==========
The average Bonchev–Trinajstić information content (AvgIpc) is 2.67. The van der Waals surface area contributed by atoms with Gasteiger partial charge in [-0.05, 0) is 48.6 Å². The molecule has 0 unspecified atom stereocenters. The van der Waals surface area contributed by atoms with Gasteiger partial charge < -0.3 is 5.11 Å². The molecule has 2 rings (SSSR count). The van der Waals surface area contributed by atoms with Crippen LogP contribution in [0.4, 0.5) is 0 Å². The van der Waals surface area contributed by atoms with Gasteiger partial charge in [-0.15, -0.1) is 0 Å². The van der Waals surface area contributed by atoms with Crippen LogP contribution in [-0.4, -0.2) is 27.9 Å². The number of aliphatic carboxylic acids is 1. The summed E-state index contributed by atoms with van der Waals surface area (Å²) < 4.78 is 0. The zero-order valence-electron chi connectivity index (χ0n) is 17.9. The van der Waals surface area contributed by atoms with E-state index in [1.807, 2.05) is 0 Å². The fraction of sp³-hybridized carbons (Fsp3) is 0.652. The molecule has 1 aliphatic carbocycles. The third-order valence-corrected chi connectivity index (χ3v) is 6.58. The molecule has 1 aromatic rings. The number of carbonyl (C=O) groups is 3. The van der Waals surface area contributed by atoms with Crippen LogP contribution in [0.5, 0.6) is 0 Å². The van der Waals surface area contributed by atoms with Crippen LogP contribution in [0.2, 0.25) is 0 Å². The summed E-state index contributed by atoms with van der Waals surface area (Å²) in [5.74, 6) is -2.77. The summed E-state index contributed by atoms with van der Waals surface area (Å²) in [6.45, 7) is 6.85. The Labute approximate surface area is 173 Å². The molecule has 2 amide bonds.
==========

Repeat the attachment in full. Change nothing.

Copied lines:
The average Bonchev–Trinajstić information content (AvgIpc) is 2.67. The van der Waals surface area contributed by atoms with Gasteiger partial charge in [-0.05, 0) is 48.6 Å². The molecule has 0 unspecified atom stereocenters. The van der Waals surface area contributed by atoms with Gasteiger partial charge < -0.3 is 5.11 Å². The molecule has 2 rings (SSSR count). The van der Waals surface area contributed by atoms with Crippen LogP contribution in [0.4, 0.5) is 0 Å². The van der Waals surface area contributed by atoms with Gasteiger partial charge in [-0.15, -0.1) is 0 Å². The van der Waals surface area contributed by atoms with Crippen LogP contribution in [-0.4, -0.2) is 27.9 Å². The number of aliphatic carboxylic acids is 1. The summed E-state index contributed by atoms with van der Waals surface area (Å²) < 4.78 is 0. The zero-order valence-electron chi connectivity index (χ0n) is 17.9. The van der Waals surface area contributed by atoms with E-state index in [1.807, 2.05) is 0 Å². The fraction of sp³-hybridized carbons (Fsp3) is 0.652. The molecule has 1 aliphatic carbocycles. The third-order valence-corrected chi connectivity index (χ3v) is 6.58. The molecule has 1 aromatic rings. The number of carbonyl (C=O) groups is 3. The van der Waals surface area contributed by atoms with Crippen LogP contribution in [0.5, 0.6) is 0 Å². The van der Waals surface area contributed by atoms with Crippen LogP contribution in [0.2, 0.25) is 0 Å². The summed E-state index contributed by atoms with van der Waals surface area (Å²) in [5.74, 6) is -2.77. The summed E-state index contributed by atoms with van der Waals surface area (Å²) in [6.45, 7) is 6.85. The Labute approximate surface area is 173 Å². The molecule has 2 amide bonds.